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LGD 2013(1) Editorial

We are delighted to publish this special issue of research on Ethiopian research. The articles celebrate the excellent work of PhD and LLM scholars involved in the Capacity Building Programme between the Ethiopian Government and the School of Law, University of Warwick. The intention of the Programme is to promote postgraduate legal education and research in Ethiopia and in particular to transfer local knowledge and skills to Ethiopian Universities with a special emphasis on Law in Development and Legal Education. The PhD component of the programme involving 18 scholars was organised from Warwick in communication with the Ethiopian institutions (currently the Higher Education Strategy Committee HESC). The unique aspect of the programme was that the scholars, who were mainly academics and senior judges or legal practitioners carried out their research in Ethiopia but came to Warwick once a year for five week training, supervision and library research sessions. There were occasional visits by supervisors to Ethiopia but otherwise supervision was done through distance communication. During their period of research, scholars were encouraged to have regular meetings and seminar sessions in Ethiopia. This process had a number of advantages, in particular scholars have been able to develop as an Ethiopian PhD research community and stimulate new ideas and approaches. The LLM programme with 36 graduands has been developed in collaboration with Mekelle University. It has been based on a modular system in which students were sequentially taught 8 modules and completed a dissertation. The students were mainly young academics and practitioners who came to Mekelle from law schools throughout Ethiopia. From the beginning course teaching was done on a joint basis involving Warwick and Ethiopian course teachers and the second cohort of the LLM students graduated with a joint degree of Warwick and Mekelle. For more information see http://www2.warwick.ac.uk/fac/soc/law/pg/etho/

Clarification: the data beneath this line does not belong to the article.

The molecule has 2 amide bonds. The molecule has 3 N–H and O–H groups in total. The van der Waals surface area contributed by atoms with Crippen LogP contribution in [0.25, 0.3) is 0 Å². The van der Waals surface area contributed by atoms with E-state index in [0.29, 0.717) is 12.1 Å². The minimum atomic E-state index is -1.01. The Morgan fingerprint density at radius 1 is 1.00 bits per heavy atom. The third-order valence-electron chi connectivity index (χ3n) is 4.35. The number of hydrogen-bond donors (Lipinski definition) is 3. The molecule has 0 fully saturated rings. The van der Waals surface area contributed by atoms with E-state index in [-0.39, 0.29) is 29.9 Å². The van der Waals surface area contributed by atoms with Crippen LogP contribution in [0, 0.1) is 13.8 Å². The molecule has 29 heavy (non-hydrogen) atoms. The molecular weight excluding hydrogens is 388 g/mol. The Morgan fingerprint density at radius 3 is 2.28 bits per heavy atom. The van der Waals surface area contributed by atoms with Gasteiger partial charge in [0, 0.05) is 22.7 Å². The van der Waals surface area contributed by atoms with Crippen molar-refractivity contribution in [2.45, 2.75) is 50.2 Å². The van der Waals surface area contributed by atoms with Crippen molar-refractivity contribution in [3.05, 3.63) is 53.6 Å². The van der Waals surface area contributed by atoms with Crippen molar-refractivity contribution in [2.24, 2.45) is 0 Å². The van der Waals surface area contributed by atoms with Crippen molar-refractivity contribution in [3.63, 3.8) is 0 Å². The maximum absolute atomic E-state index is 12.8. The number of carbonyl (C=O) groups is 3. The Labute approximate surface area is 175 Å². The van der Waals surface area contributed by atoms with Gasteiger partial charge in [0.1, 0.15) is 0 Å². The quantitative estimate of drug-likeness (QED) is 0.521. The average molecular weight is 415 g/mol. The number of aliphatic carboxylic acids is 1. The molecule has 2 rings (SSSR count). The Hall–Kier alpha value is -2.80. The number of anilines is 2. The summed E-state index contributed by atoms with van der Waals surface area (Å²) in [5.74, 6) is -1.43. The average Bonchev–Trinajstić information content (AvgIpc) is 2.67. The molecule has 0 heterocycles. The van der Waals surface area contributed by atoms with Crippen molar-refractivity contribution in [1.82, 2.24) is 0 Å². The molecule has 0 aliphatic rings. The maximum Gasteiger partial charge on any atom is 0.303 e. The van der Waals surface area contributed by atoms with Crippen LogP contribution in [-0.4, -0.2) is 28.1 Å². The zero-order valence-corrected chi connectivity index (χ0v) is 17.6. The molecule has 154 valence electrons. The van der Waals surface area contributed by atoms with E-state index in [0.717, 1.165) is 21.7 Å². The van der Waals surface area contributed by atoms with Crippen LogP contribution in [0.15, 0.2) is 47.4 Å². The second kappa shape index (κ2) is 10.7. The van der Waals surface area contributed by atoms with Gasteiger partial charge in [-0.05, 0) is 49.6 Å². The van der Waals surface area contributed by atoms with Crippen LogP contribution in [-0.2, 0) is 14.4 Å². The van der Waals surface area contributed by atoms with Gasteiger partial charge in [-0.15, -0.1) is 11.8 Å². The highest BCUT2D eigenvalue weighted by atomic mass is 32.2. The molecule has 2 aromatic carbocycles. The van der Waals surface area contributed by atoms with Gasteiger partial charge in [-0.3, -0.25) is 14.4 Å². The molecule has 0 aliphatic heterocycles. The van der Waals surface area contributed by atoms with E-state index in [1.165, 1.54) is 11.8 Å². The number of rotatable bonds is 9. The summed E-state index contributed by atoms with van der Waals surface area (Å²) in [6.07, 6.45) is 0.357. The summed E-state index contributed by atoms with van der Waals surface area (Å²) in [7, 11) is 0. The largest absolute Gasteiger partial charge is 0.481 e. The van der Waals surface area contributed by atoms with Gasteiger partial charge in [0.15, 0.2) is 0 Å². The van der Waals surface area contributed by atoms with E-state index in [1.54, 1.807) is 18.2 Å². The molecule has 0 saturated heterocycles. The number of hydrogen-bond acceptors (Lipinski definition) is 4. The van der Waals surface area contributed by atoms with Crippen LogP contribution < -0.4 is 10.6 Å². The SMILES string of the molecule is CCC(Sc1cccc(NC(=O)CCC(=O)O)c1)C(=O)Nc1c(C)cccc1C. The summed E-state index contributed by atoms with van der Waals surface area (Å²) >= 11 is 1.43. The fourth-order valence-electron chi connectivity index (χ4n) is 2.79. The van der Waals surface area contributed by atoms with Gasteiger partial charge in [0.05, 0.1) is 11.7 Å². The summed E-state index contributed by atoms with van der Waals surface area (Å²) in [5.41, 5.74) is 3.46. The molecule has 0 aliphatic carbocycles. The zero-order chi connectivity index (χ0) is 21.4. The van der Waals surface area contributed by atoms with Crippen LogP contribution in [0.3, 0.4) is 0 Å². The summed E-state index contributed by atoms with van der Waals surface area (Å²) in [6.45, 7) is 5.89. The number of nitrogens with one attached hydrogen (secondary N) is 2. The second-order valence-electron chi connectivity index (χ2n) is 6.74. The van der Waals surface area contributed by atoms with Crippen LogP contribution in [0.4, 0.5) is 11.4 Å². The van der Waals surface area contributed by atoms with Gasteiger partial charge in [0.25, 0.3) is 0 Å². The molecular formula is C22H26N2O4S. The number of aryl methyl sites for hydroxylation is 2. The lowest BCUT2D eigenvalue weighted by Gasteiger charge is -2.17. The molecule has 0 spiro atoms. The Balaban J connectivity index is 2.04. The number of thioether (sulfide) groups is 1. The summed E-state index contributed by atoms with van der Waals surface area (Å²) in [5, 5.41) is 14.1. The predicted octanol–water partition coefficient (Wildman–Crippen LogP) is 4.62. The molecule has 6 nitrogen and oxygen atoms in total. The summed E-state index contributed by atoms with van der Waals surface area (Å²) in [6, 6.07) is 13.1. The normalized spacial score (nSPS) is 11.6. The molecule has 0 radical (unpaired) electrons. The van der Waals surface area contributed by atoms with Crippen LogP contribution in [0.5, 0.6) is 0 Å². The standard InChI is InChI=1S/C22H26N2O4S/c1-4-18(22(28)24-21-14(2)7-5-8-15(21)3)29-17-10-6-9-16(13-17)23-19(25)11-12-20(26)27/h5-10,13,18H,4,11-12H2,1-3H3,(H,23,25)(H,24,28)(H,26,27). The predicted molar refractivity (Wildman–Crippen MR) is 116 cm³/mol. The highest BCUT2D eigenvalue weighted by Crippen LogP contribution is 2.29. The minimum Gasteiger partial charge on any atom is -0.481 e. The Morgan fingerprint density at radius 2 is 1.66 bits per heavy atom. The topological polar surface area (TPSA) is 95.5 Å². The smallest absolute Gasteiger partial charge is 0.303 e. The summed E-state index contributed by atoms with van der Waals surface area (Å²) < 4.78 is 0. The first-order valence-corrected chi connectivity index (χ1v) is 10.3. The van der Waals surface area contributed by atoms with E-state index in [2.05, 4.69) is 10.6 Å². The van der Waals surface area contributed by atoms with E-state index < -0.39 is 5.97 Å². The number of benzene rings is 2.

The result has been not only a substantial cohort of PhD and LLM scholars but a significant contribution to growing legal scholarship in Ethiopia by Ethiopian scholars. The articles in this volume are based mainly on work done towards PhD and LLM dissertations, but have been revised and refereed. Particular features of these articles are:

a) A critical and contextual analysis of the law. This reflects the ethos of the Warwick Law in Context and Law in Development approaches in which the law has to be studied in its socio-economic and political context.

b) A concern with Ethiopian legal history. Ethiopian scholars have been keen to explore the dramatic changes as well as continuities in Ethiopia between the Haile Selassie, Derg and the current periods. Some scholars (eg Abdulmalik) have explored even older histories in order to reflect on contemporary issues.

c) A concern between the links between internal Ethiopian issues and global developments such as global trade, investment and environmental issues.

The proper development of these three dimensions is essential for an effective Ethiopian legal literature. These articles represent a small section of the significant work carried out by the scholars involved in the capacity building programme and we hope to continue to publish other significant work in journal or book form.

Our Thanks to:

  • Dr Solomon Mogus of the HESC and his predecessors, colleagues at Mekelle and Warwick for their part in enabling this scholarship.
  • The referees for their assistance.
  • The student editors of the Student Editorial Group for the Journal from the ‘onsite’ PhD community at Warwick, who gave enormous assistance with the editing of the journal. These include in particular Rajnaara Akhtar, Catherine Arias, Timothy Dodsworth and Alison Struthers.
  • Finally, the journal would not have been possible without the efforts of Melissa Maynard.
  • The editorial group for this publication consisted of Elias Nour Estebek, Mehari Redae, Graham Moffat, Yasmeen Akhtar, Joanne Coysh and Abdul Paliwala but special thanks goes to Dr. Joanne Coysh for her substantial contribution.

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